Rei Kawakubo was born in Tokyo in 1942, the daughter of a senior academic at Keio University. She studied fine art (both Japanese and Western) at Keio and, after graduating in 1964, joined the advertising department of the Japanese chemical company Asahi Kasei, which produced acrylic fabrics. From 1967 she worked as a freelance fashion stylist, but, critical of the selection of clothes available in Japan, she started designing them herself.
“For something to be beautiful it doesn’t have to be pretty.”
― Rei Kawakubo
There is any doubt about it; Comme Des Garçons changed the way we look at fashion today.
To understand Rei Kawakubo aesthetic (and all the emerging talents like Issey Miyake or Yohji Yamamoto also) we have to understand Japanese 60s background. There was emerging an economic and industrial boom and designers and artists found inspiration in the fusion between American pop and Japan’s consumer technologies mixing with the traditional Japanese arts. They aimed to abolish all borders — gender, body, culture, society, tradition — and proposed instead one type of clothing, something that stood outside the very framework of the system known as fashion.
Kawakubo’s aesthetic concretely was very exaggerated, were she recruited a variety of textile sculptural artists such as Yasumasa Morimura, Cai Guo-qiang, painter Tadanori Yokoo, and architect Tadao Ando, and the latter partnered with Takao Kawasaki, an architect who conceived the majority of the designer’s early Comme des Garçons boutiques.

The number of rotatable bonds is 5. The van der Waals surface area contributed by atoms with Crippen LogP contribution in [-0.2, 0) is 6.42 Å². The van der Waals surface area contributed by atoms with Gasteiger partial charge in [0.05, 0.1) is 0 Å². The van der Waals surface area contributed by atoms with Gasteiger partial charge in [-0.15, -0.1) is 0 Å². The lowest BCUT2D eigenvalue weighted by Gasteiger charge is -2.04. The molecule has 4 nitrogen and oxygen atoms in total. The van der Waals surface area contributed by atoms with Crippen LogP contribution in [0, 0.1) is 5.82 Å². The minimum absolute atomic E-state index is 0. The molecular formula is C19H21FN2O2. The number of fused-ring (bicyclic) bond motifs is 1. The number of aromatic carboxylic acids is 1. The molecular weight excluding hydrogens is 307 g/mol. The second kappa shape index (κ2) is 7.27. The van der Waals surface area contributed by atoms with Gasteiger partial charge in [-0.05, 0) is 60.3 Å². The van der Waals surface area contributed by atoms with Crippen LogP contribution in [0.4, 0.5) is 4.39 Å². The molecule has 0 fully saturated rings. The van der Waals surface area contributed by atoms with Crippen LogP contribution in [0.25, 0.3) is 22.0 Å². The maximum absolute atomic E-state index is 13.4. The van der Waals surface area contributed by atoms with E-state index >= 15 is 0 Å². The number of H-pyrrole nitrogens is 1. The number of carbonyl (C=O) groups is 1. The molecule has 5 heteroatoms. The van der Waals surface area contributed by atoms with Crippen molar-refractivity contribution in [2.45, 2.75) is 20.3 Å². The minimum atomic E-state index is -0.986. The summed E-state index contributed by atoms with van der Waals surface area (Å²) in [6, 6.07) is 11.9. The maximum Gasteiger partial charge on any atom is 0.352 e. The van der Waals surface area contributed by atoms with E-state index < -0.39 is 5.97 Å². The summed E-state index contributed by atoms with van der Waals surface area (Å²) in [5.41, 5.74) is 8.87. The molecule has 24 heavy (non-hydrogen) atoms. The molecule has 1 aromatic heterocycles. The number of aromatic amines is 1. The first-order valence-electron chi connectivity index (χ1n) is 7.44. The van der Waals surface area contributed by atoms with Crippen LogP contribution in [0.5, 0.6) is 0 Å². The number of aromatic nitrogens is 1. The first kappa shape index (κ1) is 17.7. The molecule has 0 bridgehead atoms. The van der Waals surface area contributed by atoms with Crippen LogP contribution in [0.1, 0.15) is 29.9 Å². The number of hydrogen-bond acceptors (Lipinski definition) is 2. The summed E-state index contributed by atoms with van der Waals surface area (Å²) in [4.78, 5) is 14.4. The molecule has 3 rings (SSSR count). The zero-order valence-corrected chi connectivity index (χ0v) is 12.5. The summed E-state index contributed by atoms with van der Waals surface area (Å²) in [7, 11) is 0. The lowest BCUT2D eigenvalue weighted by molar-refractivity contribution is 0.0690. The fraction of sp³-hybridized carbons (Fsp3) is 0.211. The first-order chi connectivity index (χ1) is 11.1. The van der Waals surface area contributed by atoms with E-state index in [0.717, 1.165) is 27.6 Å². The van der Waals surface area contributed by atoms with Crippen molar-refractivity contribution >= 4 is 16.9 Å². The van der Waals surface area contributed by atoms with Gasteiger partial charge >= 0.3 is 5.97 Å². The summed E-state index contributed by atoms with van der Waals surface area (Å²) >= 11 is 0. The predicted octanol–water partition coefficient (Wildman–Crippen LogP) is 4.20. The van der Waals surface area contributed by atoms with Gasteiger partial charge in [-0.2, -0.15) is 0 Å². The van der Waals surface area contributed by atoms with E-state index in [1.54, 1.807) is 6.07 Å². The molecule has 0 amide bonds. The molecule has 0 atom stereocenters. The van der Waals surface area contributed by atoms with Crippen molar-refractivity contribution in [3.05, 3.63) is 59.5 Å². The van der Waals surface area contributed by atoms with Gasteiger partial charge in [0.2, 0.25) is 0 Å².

We can say Kawakubo’s best quality was mix fashion with architectonical forms or art trends like Neo-Realism and Futurism in her runway collections and advertising. She was clearly influenced by the pure geometric forms. Because they deconstrured abstractions and sexless look they attract the most outraged and appalled of critics. Some of their biggest fans called Kawakubo’s style as “vigorously transformed clothing into art.”
“My energy comes from freedom and a rebellious spirit.”
― Rei Kawakubo
During the 1980s the color palette consisted mostly of black, dark grey and white. One of the most emblematic trends of COMME DES GARÇONS was the IRONIC JUXTAPOSITION, “The lace sweaters” showcased at FW1982/1983 collection featured black wool knits distressed with gaping holes to invoke the composition of lace.
Kawakubo later began using a brighter paint box stating, “black is no longer strong and has become harder to us”.Modern Comme des Garçons designs often include a mix of bright and sombre colours, peculiarly placed details such as pockets and exaggerated features such as elongated sleeves.
As head of fashion house Comme de Garçons, Kawakubo continually challenged accepted standards of beauty through subversive clothing construction and playing with the human form.
There have been many Comme des Garçons collaborations including those with Louis Vuitton, Fred Perry, Lacoste, H&M
Rei Kawakubo x Hermès Spring/Summer 2013 Scarf Collection
CDG for Fred Perry Spring/Summer 2007.
Louis Vuitton at Comme Des Garçons, 2008.
Comme Des Garçons for HM, 2008.